Customer Satisfaction – Measuring Competitive Position
(Part 3 of 4 – Customer Satisfaction Series)

Aug 24 2016

In our previous correspondence, we discussed the value in having increased knowledge of your current customer base by understanding two of the four dimensions of customer satisfaction. Knowing how well your products and services align with your customers current and future requirements helps focus a large portion of your growth strategy. The third dimension of meaningful customer satisfaction research, competitive position, provides a clear picture of your performance against competition. 



Competitive position can be determined through the use of the “best alternate supplier” or “BAS”. Each respondent is asked to rate the performance of your company and are also asked to rate their best alternate supplier on the same attribute. BAS is defined as the one supplier that the respondent would choose if they did not buy from your company. This creates a best-in-class competitor that does not actually exist but defines the benchmark for the customer survey sample. Figure 1 shows a line graph comparison between your company and the BAS. By asking each customer to identify their choice of BAS (specific company), you can also develop competitor-specific ratings. Figure 2 shows the difference in performance (or performance gaps) of the BAS verses your company. Attributes where your company’s performance is behind competition are represented with red bars, while blue bars indicate performance ahead of competition. 

In general, the company offering a higher value will always win. In an open market with full information, customers will gravitate toward the highest value. There are of course some limitations to that axiom such as geographic or freight restrictions, trade tariffs and other import/export market controls, sole supplier restrictions and others. Any measurement of value must include competition – whether direct or indirect. Customers always make a trade-off trying to get the best deal. Usually the trade-off is between direct competitors. If a direct competitor is not available, the best alternate may be self-manufacture, a substitute product, or even a new source that the customer will develop. As such, trade-offs need to be incorporated into a value measurement program.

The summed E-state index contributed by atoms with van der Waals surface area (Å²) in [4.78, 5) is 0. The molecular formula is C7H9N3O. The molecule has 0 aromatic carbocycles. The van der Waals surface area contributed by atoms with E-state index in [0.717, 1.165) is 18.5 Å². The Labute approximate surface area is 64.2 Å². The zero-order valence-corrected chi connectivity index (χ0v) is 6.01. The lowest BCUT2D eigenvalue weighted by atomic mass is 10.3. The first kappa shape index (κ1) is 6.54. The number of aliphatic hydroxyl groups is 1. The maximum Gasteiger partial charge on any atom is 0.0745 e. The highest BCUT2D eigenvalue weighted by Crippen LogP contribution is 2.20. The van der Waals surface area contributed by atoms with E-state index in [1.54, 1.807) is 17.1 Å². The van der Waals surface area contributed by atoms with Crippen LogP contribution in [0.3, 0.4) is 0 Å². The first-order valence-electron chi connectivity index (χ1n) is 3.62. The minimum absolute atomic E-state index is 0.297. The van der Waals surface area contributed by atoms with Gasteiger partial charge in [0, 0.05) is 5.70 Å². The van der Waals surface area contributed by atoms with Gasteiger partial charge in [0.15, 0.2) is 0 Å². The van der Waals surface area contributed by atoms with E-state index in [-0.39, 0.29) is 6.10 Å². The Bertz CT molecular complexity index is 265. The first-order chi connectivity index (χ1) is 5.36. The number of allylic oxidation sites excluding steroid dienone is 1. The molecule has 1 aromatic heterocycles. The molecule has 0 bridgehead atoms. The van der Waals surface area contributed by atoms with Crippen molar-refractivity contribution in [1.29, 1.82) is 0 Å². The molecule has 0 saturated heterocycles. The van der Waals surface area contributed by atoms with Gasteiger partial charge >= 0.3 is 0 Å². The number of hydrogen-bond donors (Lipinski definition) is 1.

Understanding relative strengths and weaknesses is an important aspect of competitive intelligence.  Developing a solid understanding of which critical product and service attributes drive satisfaction and value in the market is the first step.  This, coupled with the knowledge of your company’s performance as well as competitors’ performance on these critical attributes provides a clear picture of how well you compete on the key drivers of customer satisfaction and value.  Developing this depth of competitive intelligence through proven customer satisfaction research can create an invaluable competitive advantage, providing unparalleled insight when making strategic decisions.

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